5. “Wax and Wane: The Tough Realities Behind Vinyl’s Comeback” by Joel Oliphint via Pitchfork
Pitchfork went all Wall Street Journal in July with this fascinating piece about the economics behind the booming vinyl record industry. Oliphint (making an appearance for the second time on this list) examines the challenges American processing plants are facing as they attempt to keep up with a surge of demand for vinyl. He also brings in a discussion of where vinyl’s value truly lies, pulling this article into the enticing middle ground between music opinion and true business reporting.
4. “A True Trans Soul Rebel” by Steven Hyden via Grantland
Steven Hyden (a favorite of music journos everywhere) launched us into 2014 with this remarkable piece about Laura Jane Grace, the Against Me! frontwoman who rocked the music world with the strikingly intimate and extremely badass album Transgender Dysphoria Blues. Hyden presents Grace’s story with humility, putting her voice at the center of a narrative detailing the trials and triumphs of being a trans artist in punk rock. This article is by no means perfect, but in a media landscape that so often fetishizes queer experiences, it’s refreshing to hear one that allows for such complexity.
3. Series: “How Hip-Hop Failed Black America” by Questlove via Vulture
This is the first (despite the fact that its intro says it’s the fourth) in a series of essays by Questlove, the drummer from the Roots and a veritable hip-hop scholar. His articles provide an almost comprehensive history of hip-hop alongside a compelling analysis of current trends, from Run-DMC to Jay Z and back again. I don’t know if I fully agree with what Questlove argues throughout this series, nor do I think I have the right to weigh in. But there’s no denying that his essays are so interesting they’ve been stuck in my mind ever since I first laid eyes on them.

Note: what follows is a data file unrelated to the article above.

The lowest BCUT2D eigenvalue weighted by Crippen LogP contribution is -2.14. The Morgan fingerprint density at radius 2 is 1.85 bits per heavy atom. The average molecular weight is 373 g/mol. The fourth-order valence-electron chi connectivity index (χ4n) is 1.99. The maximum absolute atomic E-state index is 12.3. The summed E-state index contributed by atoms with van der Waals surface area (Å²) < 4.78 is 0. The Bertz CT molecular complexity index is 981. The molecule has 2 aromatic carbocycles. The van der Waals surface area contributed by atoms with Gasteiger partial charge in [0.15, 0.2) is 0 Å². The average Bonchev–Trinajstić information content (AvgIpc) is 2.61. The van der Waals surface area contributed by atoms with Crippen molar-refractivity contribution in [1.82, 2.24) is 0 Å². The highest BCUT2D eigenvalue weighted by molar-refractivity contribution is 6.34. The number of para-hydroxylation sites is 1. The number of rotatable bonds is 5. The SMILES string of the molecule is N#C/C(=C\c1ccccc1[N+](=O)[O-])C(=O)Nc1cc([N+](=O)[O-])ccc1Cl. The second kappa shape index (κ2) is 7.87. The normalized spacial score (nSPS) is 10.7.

2. “Run the Jewels: How 2014’s Brashest Rap Duo Came Back from Oblivion” by Christopher R. Weingarten via Rolling Stone
Say what you will about Rolling Stone, but they do some of the best feature pieces out there. This article from their late October issue sheds light on the two biggest comeback kids of the year, El-P and Killer Mike of Run the Jewels. For fans of RTJ2, this piece is satisfying in so many ways—it provides insight on the art and business of the rap industry in the past few decades, imperfect-but-accessible personal success stories, and (most importantly) a fascinating, detailed glimpse into the individual characteristics of the two rappers.
1. “Meredith Graves Talks Andrew W.K., Lana Del Rey and Authenticity” by Meredith Graves via Talkhouse
I’m a sucker for articles about music written by musicians, but this is even better than that. It’s a spoken word piece by Meredith Graves of Perfect Pussy, the Syracuse-based hardcore band that’s been absolutely killing it this year. Another thing that’s been absolutely killing it this year is feminism, the f-word less often spoken by Graves that’s been lighting up screens behind Beyoncé and the eyes of girls like me everywhere. Graves brings it all together in my favorite story of 2014, her impeccably-written piece about authenticity and double standards in the music industry.